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question about using coffee grinder to grind nuts

question about using coffee grinder to grind nuts
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  • question about using coffee grinder to grind nuts

    Post #1 - January 29th, 2011, 8:33 am
    Post #1 - January 29th, 2011, 8:33 am Post #1 - January 29th, 2011, 8:33 am
    I have a manual coffee grinder which I use to grind coffee beans. Would it cause any problems if I tried grinding chopped almonds in it? I am trying to avoid buying another kitchen tool.
  • Post #2 - January 29th, 2011, 8:47 am
    Post #2 - January 29th, 2011, 8:47 am Post #2 - January 29th, 2011, 8:47 am
    The tricky part here is cleaning the grinder after running some strong tasting coffee, nuts, chiles or spice.
    This link suggests using some rice to lightly scrub the surfaces and absorb the oils. I've also heard that some bread can work for this purpose, too.

    ETA: I missed that you're using a manual grinder. The rice probably wouldn't work here.
  • Post #3 - January 29th, 2011, 8:49 am
    Post #3 - January 29th, 2011, 8:49 am Post #3 - January 29th, 2011, 8:49 am
    Hi,

    I used my electric coffee grinder for nuts, spices, dried beans (once for a pie) and rice. It has never seen coffee. To clean it, I will grind rice and wipe it down.

    I cannot see why your manual coffee grinder could not be used similarly.

    Regards,
    Cathy2

    "You'll be remembered long after you're dead if you make good gravy, mashed potatoes and biscuits." -- Nathalie Dupree
    Facebook, Twitter, Greater Midwest Foodways, Road Food 2012: Podcast
  • Post #4 - January 29th, 2011, 9:18 am
    Post #4 - January 29th, 2011, 9:18 am Post #4 - January 29th, 2011, 9:18 am
    Cathy2 wrote:Hi,

    I used my electric coffee grinder for nuts, spices, dried beans (once for a pie) and rice. It has never seen coffee. To clean it, I will grind rice and wipe it down.

    I cannot see why your manual coffee grinder could not be used similarly.

    Regards,

    Thanks a lot for your advice. I'll try grinding rice to clean the thing.
  • Post #5 - January 29th, 2011, 9:39 am
    Post #5 - January 29th, 2011, 9:39 am Post #5 - January 29th, 2011, 9:39 am
    I dispensed with all of this when I found out you could put a ball jar on the blender base: I now use my blender for grinding spices and nuts, using a jar that has a slight nick, so I can't use it for canning. Keep in mind that you can go quickly from ground nuts to nut butter.
  • Post #6 - January 29th, 2011, 9:49 am
    Post #6 - January 29th, 2011, 9:49 am Post #6 - January 29th, 2011, 9:49 am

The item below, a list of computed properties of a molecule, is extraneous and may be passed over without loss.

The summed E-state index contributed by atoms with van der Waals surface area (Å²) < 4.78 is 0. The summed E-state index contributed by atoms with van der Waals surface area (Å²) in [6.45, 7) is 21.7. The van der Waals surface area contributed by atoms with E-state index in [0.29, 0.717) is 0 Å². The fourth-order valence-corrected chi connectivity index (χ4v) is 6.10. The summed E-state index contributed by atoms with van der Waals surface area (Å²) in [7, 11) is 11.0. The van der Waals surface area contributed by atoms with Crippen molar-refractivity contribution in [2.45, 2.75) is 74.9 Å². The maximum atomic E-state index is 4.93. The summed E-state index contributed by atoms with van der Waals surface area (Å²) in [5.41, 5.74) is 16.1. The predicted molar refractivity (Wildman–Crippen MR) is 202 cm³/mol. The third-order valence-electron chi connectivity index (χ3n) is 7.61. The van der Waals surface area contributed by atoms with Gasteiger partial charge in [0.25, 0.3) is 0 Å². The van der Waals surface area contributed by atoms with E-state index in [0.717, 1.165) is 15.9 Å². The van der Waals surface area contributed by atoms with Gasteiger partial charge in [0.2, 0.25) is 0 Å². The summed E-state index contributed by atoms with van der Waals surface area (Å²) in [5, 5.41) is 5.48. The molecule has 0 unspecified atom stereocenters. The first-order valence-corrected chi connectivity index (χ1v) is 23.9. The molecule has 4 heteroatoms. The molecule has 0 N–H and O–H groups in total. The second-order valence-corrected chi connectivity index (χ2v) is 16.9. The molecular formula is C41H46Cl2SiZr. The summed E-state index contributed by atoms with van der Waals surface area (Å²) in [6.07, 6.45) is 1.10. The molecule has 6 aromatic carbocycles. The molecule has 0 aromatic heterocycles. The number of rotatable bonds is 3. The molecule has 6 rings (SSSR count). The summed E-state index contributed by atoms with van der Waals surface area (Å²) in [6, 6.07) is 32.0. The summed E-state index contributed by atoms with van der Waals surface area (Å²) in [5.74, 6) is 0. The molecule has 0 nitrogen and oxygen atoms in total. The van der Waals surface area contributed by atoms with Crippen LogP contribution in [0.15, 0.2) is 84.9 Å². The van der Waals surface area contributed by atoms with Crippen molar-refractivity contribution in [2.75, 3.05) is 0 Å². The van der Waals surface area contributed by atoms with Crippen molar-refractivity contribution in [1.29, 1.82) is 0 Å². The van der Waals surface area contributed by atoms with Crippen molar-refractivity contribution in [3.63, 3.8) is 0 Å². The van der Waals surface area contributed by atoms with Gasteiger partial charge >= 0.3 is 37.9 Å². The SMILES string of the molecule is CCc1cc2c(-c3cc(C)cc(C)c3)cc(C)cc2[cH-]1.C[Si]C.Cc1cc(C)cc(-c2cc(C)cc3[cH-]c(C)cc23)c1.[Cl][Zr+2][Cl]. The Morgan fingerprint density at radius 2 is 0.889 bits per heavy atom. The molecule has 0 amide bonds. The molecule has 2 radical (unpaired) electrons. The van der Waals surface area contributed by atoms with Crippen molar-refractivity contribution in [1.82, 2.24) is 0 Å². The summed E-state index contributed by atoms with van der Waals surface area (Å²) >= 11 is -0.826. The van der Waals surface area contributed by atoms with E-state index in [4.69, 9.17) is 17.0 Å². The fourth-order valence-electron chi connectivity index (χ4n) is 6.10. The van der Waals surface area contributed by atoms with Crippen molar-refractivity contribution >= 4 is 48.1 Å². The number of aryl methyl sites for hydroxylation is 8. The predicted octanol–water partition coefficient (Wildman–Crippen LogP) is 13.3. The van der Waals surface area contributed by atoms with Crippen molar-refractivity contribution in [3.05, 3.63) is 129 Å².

Mhays wrote:I dispensed with all of this when I found out you could put a ball jar on the blender base: I now use my blender for grinding spices and nuts, using a jar that has a slight nick, so I can't use it for canning. Keep in mind that you can go quickly from ground nuts to nut butter.

    I will give this a shot. My grinder is dead due to a few too many drops to the floor.

    I guess you are holding the motor above when screwing the jar on and off?

    Could this work with a stick blender? I'm thinking the safety guard might inhibit grinding. It could go into the same canning jar. If it does not work, then we can revert to the blender.

    Thanks for a good idea.

    Regards,
    Cathy2

    "You'll be remembered long after you're dead if you make good gravy, mashed potatoes and biscuits." -- Nathalie Dupree
    Facebook, Twitter, Greater Midwest Foodways, Road Food 2012: Podcast
  • Post #7 - January 29th, 2011, 10:14 am
    Post #7 - January 29th, 2011, 10:14 am Post #7 - January 29th, 2011, 10:14 am
    Cathy2 wrote:Could this work with a stick blender?


    I saw a nice Cuisinart stick blender the other day that came with a grinder "jar" attachment for just this purpose. It also came with a whisk attachment. I'm thinking about dumping my KA stick blender and getting this one instead (more for the whisk than the grinder, though).
    Steve Z.

    “Only the pure in heart can make a good soup.”
    ― Ludwig van Beethoven
  • Post #8 - January 29th, 2011, 10:16 am
    Post #8 - January 29th, 2011, 10:16 am Post #8 - January 29th, 2011, 10:16 am
    I have a very old Osterizer, so it's possible that more modern blenders don't work this way - here's the method.

    I have a cheap Braun stick blender that has a little food chopper I very occasionally use, along with the whisk - the whisk I quite like.
  • Post #9 - January 29th, 2011, 10:52 pm